pescatarianism: what the hell am i doing??


So, I’ve been following a pescatarian diet since my Frankenfoods post back in February, and I have to say, while my conscience is nice and clear, it sucks!

It doesn’t suck all the time, but sometimes it is reallyfrustrating! I was just looking around on Yelp for a decent Chinese food restaurant with a hibachi pu pu platter when I realized: I can’t eat anything in one except the shrimp rings. :/

I really do miss eating meat, and right now, all I can think about is pan-fried dumplings, orange chicken, and even those teriyaki beef skewers, and I quit eating beef way before I dropped everything else!

It’s frustrating! My mother is cooking for our rehearsal dinner next summer, and since my fiancé is from Texas, she was going to do a bunch of barbecue stuff, but I’d only be able to eat the sides, like cole slaw and potato salad :/ not a ton of fun for me… Granted, this whole thing is supposed to be about him, not me; she originally offered to host it – i.e. pay – because we’re paying for our own wedding, but since the rehearsal dinner is typically hosted by the groom’s family, she wanted to make it all about him. After we stayed at my parents’ house for Christmas last year though, he fell in love with her cooking, so she offered to cook for him. I had the suggestion to do like a food showdown: Texas vs. Maine, and have things like baby back ribs, barbecue baked beans, and potato salad representing Texas, and lobster rolls, clams casino, and shrimp cocktail on the Maine side, but I worry that it might be too much work for my mother, and that it will take away from the party being about Dave. Maybe I should just suck it up and eat the damn sides, I’m going to be too excited for the wedding to really care anyways… Oh yeah, and add in the fact that there will be 16 people in our little house, meaning that we have to do everything tapas/finger food style… This is going to be a nightmare, but we wanted to host it at our house because a) we would be sure the food would be delicious, and b) we wouldn’t have to worry about coming home early to take care of the dogs, because we would already be there!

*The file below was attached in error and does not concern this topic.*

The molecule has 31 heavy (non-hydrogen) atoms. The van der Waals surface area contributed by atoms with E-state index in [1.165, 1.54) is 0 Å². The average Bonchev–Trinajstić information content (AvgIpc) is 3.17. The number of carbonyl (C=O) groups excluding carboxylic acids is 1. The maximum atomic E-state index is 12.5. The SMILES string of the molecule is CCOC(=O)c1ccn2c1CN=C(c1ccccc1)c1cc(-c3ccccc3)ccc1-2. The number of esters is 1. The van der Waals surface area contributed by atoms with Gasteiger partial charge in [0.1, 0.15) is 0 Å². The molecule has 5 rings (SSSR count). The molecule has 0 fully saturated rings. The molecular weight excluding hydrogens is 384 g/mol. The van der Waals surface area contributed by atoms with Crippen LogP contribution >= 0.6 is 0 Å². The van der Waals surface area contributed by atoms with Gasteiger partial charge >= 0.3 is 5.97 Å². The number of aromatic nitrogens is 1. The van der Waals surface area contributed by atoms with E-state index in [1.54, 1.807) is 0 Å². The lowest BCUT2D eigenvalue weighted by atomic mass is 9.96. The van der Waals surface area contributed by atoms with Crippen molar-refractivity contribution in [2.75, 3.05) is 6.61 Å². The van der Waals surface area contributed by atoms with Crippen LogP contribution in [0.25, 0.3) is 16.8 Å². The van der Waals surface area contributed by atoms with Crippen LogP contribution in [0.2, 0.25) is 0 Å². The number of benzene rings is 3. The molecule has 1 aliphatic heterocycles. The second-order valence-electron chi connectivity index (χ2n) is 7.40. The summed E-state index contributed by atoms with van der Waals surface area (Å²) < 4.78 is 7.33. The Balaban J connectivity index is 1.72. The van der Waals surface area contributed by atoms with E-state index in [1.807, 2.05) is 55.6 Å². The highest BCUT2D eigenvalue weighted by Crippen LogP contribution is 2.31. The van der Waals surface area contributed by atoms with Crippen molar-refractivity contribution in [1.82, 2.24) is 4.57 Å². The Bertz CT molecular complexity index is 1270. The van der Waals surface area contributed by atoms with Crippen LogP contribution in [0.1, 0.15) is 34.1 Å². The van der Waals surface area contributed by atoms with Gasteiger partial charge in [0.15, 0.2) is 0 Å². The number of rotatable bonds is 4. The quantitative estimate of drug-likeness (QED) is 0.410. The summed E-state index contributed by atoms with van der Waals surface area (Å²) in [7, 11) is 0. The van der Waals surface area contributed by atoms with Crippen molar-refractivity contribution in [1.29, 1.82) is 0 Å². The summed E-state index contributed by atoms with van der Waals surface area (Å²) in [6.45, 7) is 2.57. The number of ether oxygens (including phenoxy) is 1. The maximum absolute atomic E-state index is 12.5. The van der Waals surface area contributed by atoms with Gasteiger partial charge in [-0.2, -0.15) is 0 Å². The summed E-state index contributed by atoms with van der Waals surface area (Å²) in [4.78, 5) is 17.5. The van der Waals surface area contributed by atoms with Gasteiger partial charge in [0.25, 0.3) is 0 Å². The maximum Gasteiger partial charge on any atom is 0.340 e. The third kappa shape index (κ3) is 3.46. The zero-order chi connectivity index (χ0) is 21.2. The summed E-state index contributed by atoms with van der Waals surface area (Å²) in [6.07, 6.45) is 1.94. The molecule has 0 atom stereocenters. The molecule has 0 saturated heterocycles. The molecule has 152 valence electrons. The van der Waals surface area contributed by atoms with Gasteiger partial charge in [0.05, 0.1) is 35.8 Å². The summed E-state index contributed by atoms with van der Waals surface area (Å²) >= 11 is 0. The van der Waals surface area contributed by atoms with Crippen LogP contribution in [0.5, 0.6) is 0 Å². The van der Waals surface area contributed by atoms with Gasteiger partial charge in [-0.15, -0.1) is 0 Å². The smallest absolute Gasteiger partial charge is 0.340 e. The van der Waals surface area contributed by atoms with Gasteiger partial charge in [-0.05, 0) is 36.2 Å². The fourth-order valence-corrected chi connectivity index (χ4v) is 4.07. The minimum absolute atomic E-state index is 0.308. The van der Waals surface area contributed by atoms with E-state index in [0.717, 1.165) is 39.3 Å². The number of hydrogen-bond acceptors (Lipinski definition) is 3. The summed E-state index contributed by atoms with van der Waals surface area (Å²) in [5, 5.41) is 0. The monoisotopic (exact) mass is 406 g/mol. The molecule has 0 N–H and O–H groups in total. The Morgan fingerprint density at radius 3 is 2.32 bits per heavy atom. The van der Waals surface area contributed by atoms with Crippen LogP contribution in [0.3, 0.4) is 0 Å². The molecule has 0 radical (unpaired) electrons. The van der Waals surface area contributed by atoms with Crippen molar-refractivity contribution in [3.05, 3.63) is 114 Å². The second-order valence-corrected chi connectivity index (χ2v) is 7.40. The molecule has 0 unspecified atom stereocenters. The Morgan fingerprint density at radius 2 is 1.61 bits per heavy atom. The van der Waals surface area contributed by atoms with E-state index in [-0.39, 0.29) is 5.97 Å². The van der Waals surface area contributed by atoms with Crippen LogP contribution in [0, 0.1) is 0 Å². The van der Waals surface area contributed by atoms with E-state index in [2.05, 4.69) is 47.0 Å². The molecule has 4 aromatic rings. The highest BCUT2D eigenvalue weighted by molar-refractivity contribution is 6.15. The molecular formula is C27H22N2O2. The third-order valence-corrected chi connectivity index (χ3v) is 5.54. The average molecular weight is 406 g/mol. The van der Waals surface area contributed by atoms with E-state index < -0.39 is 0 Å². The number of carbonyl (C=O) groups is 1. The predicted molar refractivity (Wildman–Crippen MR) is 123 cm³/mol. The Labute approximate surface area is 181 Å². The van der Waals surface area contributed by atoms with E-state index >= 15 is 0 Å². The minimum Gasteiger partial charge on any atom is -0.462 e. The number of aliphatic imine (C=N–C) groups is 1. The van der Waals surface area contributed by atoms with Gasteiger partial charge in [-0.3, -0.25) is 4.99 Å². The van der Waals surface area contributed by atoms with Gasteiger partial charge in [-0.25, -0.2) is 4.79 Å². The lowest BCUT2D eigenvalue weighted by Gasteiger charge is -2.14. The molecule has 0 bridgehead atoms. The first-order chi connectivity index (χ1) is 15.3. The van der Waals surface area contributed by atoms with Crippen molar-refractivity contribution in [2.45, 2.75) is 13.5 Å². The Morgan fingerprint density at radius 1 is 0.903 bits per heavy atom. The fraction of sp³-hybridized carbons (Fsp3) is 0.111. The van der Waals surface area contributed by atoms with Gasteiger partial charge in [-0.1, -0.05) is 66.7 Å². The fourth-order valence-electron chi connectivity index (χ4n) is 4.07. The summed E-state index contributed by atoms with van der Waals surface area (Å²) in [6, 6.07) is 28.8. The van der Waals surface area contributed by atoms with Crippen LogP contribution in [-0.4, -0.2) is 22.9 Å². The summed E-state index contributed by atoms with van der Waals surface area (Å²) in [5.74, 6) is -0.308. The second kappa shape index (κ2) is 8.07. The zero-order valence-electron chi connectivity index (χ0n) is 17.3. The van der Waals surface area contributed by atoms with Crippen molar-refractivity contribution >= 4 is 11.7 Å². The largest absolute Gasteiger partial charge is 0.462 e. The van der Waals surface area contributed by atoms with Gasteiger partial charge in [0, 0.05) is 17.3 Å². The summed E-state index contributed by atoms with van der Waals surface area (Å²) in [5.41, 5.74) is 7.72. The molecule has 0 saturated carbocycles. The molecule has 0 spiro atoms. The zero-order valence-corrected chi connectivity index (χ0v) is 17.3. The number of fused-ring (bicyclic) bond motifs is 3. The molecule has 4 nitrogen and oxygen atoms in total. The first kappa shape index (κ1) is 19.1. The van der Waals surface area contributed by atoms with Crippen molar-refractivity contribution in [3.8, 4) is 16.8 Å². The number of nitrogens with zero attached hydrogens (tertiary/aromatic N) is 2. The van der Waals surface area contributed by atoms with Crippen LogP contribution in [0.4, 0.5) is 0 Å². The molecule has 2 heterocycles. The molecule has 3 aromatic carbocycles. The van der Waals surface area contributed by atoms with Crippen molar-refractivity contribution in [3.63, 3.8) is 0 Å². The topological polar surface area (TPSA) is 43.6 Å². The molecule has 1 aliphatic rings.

Anyways, back to the issue of being a vegetarian that eats seafood: that’s essentially what a pescatarian is, and while it’s a hell of a lot easier than being a vegetarian, it’s still really hard. I had to go to the ER last week for hives, and I had two hours to sit around until the pharmacy opened, so I left and hit up McDonald’s for some yummy breakfast. An egg McMuffin without sausage is a sin against nature, and I wanted to cry as I ate it. 😦

It hasn’t been completely bad though. I like to think that maybe I’m eating a little healthier, (yeah right, I’m pretty sure I’ve replaced all of the animal protein with goddamn carbs…) I discovered a vegan burger that I really like, (grill them with some steak seasoning and they’re the bomb!) we go out for sushi a lot, (the main reason I decided I couldn’t go full vegetarian) and I do feel better knowing that I’m taking a little bit of responsibility for my diet, and it’s ethics. I also made chili this week with TVP (textured vegetable protein) grounds, and the boy didn’t even realize it wasn’t meat! He asked to try some from my bowl, and when I looked confused and asked him why, he looked at his bowl and said “wait, this… is this not turkey??” Too funny!